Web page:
Greatest Rock Bassists of All Time

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Recently, I ran across a website with lists of the greatest BLANK of all time with BLANK equalling everything from Rock Guitar Solo to Jazz Drummer. Interesting site though the lists seem to be skewed by the site owners’ personal preferences.

As a bass player, I thought I should, at the very least, critique their top 10 and give my own in contrast.

Their top 10 is as follows:

1. John Entwistle (The Who)
2. Chris Squire (Yes)
3. Larry Graham (Sly & The Family Stone)
4. Jack Bruce (Cream)
5. James Jamerson (session man)
6. Tony Levin (King Crimson)
7. Paul McCartney (The Beatles)
8. Flea (Red Hot Chili Peppers)
9. Geddy Lee (Rush)
10. Les Claypool (Primus)

My first complaint would be that they included guys like James Jamerson and Larry Graham. I am a fan of both to be sure, but neither played rock music. Jamerson provided some of the most well-known basslines in the history of music for Motown and Graham is the father of funk bass performing with Sly and the Family Stone and Graham Central Station. But, neither are rock musicians.

My other beef would be that great rock players should be measured as much by their influence on playing as on their overall skill level. In this regard, players like Carol Kaye and Paul Samuel Smith (Yardbirds – someone who didn’t make the list at all) should be higher up on the list than players like John Myung – a great player, but not someone shaping rock music.

As for my top 10, they are as follows:

1. John Entwistle

At least on this one, we agree. I was never a huge fan of either Entwistle or the Who but he unquestionably changed the way bass players play and how bass was regarded in rock music.

2. Geddy Lee

Part of this is preference being that I grew up with him as such a big influence, but, like Entwistle, he re-shaped the landscape of bass playing with Rush.

3. Paul McCartney

No band was ever more influential or important to popular music than the Beatles and McCartney’s bass lines would influence an entire generation of players.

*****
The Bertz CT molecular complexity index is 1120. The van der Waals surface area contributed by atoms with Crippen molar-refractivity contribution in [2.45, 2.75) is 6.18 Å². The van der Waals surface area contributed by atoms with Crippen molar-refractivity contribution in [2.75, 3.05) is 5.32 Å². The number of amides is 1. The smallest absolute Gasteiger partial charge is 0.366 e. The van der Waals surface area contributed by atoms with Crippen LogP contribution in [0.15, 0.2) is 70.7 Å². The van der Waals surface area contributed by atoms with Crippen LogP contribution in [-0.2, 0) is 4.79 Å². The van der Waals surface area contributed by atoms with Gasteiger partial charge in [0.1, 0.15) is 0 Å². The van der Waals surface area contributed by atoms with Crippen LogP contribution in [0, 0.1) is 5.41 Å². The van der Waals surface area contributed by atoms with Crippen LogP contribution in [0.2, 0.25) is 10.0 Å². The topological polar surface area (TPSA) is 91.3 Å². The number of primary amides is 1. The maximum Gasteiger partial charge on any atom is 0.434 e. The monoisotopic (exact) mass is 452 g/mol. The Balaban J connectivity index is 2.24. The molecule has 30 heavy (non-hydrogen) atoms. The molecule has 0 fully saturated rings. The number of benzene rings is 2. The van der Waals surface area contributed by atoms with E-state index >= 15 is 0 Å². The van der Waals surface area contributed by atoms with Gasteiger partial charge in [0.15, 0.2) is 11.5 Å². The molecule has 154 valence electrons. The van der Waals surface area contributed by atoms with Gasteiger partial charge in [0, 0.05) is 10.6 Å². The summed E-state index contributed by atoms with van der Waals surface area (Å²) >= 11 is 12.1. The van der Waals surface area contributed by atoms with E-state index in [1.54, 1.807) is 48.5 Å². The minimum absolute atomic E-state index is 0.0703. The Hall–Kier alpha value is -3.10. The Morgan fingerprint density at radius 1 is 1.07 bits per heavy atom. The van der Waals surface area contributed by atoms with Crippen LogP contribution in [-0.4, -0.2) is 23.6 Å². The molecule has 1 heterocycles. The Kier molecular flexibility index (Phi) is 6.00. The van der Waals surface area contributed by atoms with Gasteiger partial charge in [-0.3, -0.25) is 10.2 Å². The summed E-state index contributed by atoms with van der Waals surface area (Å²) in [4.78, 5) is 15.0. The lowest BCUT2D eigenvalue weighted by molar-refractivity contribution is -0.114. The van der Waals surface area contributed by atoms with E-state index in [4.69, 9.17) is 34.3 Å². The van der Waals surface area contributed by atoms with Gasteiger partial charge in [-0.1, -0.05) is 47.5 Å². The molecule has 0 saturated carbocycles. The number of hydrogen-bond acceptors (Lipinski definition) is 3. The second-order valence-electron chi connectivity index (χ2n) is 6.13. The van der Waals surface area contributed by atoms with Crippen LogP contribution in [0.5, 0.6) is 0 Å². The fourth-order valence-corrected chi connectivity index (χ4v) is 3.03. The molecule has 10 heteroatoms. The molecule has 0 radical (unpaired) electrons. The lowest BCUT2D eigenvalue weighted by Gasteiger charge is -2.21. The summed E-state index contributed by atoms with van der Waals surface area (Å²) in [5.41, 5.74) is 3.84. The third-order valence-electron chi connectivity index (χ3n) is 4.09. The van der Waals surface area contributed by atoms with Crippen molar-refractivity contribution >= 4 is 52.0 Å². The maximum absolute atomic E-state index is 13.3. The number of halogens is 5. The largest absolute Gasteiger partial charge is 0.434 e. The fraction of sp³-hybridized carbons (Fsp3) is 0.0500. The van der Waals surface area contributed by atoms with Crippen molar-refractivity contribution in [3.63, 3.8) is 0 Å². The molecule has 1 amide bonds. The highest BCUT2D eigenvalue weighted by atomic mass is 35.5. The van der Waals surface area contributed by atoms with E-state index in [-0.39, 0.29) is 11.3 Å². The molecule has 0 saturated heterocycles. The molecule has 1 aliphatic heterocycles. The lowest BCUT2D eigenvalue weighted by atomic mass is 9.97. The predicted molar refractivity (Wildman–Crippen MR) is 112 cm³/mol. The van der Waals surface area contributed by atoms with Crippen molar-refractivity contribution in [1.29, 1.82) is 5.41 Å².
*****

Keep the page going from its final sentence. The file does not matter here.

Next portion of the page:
4. Flea

This is tough for me simply because I’ve never been a big fan of his. What he does was done by numerous funk players before him and, in some cases, done better. But, he brought funk bass to the masses and influenced countless players.

5. Billy Sheehan

Much like Entwistle brought the concept of solo bass to rock, Sheehan took it to new heights. Any rock bassist of the 80’s who didn’t pay at least passing attention to Sheehan’s innovations on the instrument wasn’t stretching.

6. Jack Bruce

Maybe the first real hard rock bass player and a guy that created countless memorable basslines.

7. John Paul Jones

To me, Jones was the first rock player to really bring groovin’, funk-influenced lines to rock and do it in a setting (Led Zeppelin) that often owed more to hard rock than it did to jazz or r&b. Despite Jimmy Page getting credit for many of the great riffs Zep recorded (as he should have been), it was Jones who penned classic riffs like the one from Black Dog.

8. Les Claypool

Again, I’m not a big fan, but the guy was hugely influential in his playing and altered the way a lot of us think of the bass.

9. Victor Wooten

An argument could be made that he isn’t really a rock player, but, in truth, Bela Fleck and the Flecktones are as close to rock as they are to jazz or country. The only reason he fell this far is simply because he isn’t what I would consider traditionally a rock bassist, but he is unquestionably one of the most important players of the past 30 years and probably the greatest player currently living.

10. Jaco Pastorius

In the same way Wooten dropped because of his association with more intrumental music, so must Jaco. But, he did play with Joni Mitchell among others and it is hard to deny the fact that he is one of the 4 or 5 most important bass guitarists in the history of recorded music.

I didn’t think their list was horrible, but I did think they gave a little too much creedence to prog rock and jam band music. Other than that, nothing wrong with debating how great bass players were and where they belong in the history of music.

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